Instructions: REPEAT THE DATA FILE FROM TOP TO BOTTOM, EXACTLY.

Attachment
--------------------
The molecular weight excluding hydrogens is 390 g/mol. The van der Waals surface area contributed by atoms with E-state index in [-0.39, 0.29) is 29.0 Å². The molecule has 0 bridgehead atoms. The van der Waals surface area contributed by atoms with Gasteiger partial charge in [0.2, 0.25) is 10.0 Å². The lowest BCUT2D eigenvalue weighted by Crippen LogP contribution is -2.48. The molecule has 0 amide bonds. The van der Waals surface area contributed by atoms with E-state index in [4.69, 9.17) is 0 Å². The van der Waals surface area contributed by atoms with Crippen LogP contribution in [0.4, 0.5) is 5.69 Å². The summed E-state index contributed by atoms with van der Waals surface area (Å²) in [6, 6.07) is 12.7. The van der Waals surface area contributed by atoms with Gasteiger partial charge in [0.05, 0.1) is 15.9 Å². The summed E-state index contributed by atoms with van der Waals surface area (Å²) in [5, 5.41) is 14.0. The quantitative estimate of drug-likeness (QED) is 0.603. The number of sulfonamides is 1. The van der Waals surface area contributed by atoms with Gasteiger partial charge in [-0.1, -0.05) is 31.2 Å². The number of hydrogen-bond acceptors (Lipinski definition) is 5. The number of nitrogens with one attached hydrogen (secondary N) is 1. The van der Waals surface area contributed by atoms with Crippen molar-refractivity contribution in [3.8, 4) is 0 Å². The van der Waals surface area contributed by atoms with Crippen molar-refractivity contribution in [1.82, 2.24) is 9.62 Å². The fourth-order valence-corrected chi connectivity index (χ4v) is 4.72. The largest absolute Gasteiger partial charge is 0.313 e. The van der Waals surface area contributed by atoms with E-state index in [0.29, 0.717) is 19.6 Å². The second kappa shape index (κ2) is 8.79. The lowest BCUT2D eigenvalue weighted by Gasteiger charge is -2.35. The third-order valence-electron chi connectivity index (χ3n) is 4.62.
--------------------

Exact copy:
The molecular weight excluding hydrogens is 390 g/mol. The van der Waals surface area contributed by atoms with E-state index in [-0.39, 0.29) is 29.0 Å². The molecule has 0 bridgehead atoms. The van der Waals surface area contributed by atoms with Gasteiger partial charge in [0.2, 0.25) is 10.0 Å². The lowest BCUT2D eigenvalue weighted by Crippen LogP contribution is -2.48. The molecule has 0 amide bonds. The van der Waals surface area contributed by atoms with E-state index in [4.69, 9.17) is 0 Å². The van der Waals surface area contributed by atoms with Crippen LogP contribution in [0.4, 0.5) is 5.69 Å². The summed E-state index contributed by atoms with van der Waals surface area (Å²) in [6, 6.07) is 12.7. The van der Waals surface area contributed by atoms with Gasteiger partial charge in [0.05, 0.1) is 15.9 Å². The summed E-state index contributed by atoms with van der Waals surface area (Å²) in [5, 5.41) is 14.0. The quantitative estimate of drug-likeness (QED) is 0.603. The number of sulfonamides is 1. The van der Waals surface area contributed by atoms with Gasteiger partial charge in [-0.1, -0.05) is 31.2 Å². The number of hydrogen-bond acceptors (Lipinski definition) is 5. The number of nitrogens with one attached hydrogen (secondary N) is 1. The van der Waals surface area contributed by atoms with Crippen molar-refractivity contribution in [3.8, 4) is 0 Å². The van der Waals surface area contributed by atoms with Crippen molar-refractivity contribution in [1.82, 2.24) is 9.62 Å². The fourth-order valence-corrected chi connectivity index (χ4v) is 4.72. The largest absolute Gasteiger partial charge is 0.313 e. The van der Waals surface area contributed by atoms with E-state index in [0.29, 0.717) is 19.6 Å². The second kappa shape index (κ2) is 8.79. The lowest BCUT2D eigenvalue weighted by Gasteiger charge is -2.35. The third-order valence-electron chi connectivity index (χ3n) is 4.62.